#SuzyPFW: Yohji Yamamoto in Mourning; Undercover’s Heart-rending Innocence
Yohji: Lest we forget
Even before the Yohji Yamamoto show reached its dark heart, there was a sense of mourning, as Christoph von Weyhe, the artist who was the life partner of Azzedine Alaïa, sat in a central position with those who worked with the late designer.
Then there was the stillness, as figures in black tailored clothes, but worn loosely in layers, crossed the stone floor with its intersecting white pillars. This could only be an homage. And after the show, that ended with Yohji doffing his hat and bowing towards the Alaïa ‘family’, the Japanese designer could not hold back his tears as he greeted privately his mourning friends.
Every single outfit in the show was black – except for one leather jacket in walnut brown, which wrapped and lapped the body; another darker brown corset-like piece of moulded leather made it half way around the midriff; and a cropped top had an inky-blue collar. Homages to Alaïa? Almost certainly. But Yohji also suggested that the Cubism and abstraction of Pablo Picasso’s work was shadowed in layers of coats and off-kilter wraps, while Surrealism was suggested in the model’s faces, with one eye black and the other white.
Yohji is now one of the last of the Mohicans – those few designers who for 30 or 40 years have gone their own ways, not working for other brands, but staunchly staying independent. Yohji has showed his dogged belief in decency, caressing the woman’s body with drapes of black cloth – cinching it this season with leather – and offering wearable and desirable clothes for the independent woman of this millennium. The show was both an homage and a statement of female decency.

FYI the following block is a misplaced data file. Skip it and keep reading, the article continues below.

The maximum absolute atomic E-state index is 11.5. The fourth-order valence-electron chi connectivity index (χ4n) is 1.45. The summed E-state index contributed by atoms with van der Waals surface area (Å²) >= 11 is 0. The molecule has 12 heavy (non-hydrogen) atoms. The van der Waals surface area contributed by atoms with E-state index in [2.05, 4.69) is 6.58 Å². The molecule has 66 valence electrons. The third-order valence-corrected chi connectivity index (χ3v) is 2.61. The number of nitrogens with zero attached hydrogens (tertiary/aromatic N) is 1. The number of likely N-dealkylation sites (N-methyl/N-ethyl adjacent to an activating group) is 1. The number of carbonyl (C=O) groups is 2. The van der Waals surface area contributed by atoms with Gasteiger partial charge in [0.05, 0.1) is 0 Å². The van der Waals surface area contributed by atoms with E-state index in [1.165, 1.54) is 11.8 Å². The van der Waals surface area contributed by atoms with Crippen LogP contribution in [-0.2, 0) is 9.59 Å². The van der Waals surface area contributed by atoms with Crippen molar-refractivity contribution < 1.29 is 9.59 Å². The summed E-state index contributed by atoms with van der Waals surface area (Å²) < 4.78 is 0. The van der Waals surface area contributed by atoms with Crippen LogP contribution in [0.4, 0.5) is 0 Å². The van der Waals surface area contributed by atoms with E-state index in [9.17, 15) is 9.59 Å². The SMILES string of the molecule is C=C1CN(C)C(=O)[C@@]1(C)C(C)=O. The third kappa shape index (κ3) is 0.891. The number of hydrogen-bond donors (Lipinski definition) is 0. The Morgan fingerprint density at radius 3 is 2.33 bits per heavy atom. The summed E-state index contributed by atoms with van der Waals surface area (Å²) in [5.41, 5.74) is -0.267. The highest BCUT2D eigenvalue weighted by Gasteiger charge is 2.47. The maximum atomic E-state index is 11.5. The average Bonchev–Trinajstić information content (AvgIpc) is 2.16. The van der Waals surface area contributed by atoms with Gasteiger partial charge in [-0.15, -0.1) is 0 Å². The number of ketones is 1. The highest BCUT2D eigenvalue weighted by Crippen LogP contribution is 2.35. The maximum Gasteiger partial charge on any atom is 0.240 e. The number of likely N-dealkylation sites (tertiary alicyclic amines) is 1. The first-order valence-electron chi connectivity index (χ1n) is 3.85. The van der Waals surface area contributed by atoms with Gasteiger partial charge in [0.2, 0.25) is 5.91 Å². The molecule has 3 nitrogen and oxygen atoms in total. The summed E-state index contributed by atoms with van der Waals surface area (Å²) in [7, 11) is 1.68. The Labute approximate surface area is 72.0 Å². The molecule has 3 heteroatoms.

Undercover: The end of innocence
The faces were sweet, very young and innocent and their school ‘uniform’ a mix of sweatshirts and torn-at-the-knee jeans interspersed with more formal blazers. On scarlet rubber boots were printed the words: ‘We are Infinite’, quoting Stephen Chbosky’s coming-of-age novel The Perks of Being a Wallflower.
It was not until the first rumble of thunder on the soundtrack – using the music from the film of the novel – that a sense of foreboding intervened at the Undercover show. There was something ugly about the blood-red ski hats and gloves that appeared among the normality of checked skirts and transparent raincoats. Then came the message seen only from the back of the model who walked through the transparent tent: ‘unbroken innocence’ it read.
Backstage, Undercover designer Jun Takahashi denied – and even seemed puzzled by the idea that he might have been referring to the recent massacre of the innocents inside America’s school gates.
“I was inspired by 1980s school dramas and TV shows, so the Stranger Things series was kind of that,” said Takahashi. He referred also to the fact that Sadie Sink, the Stranger Things actress who had walked in the show, also models for Nike, whose shoes the designer used.
But was that really all – just chance that the deep-thinking Japanese designer might have chosen the subject of youth and its loss of innocence? That theme played out in the show with a switch, after the thunder rumbles, into all-black outfits. That was until the sun came out again bringing with it rainwear in brighter colours.
The show left a strong feeling, as always with Takahashi, that something deeper and darker lies behind his apparently simple sportswear. And especially this season.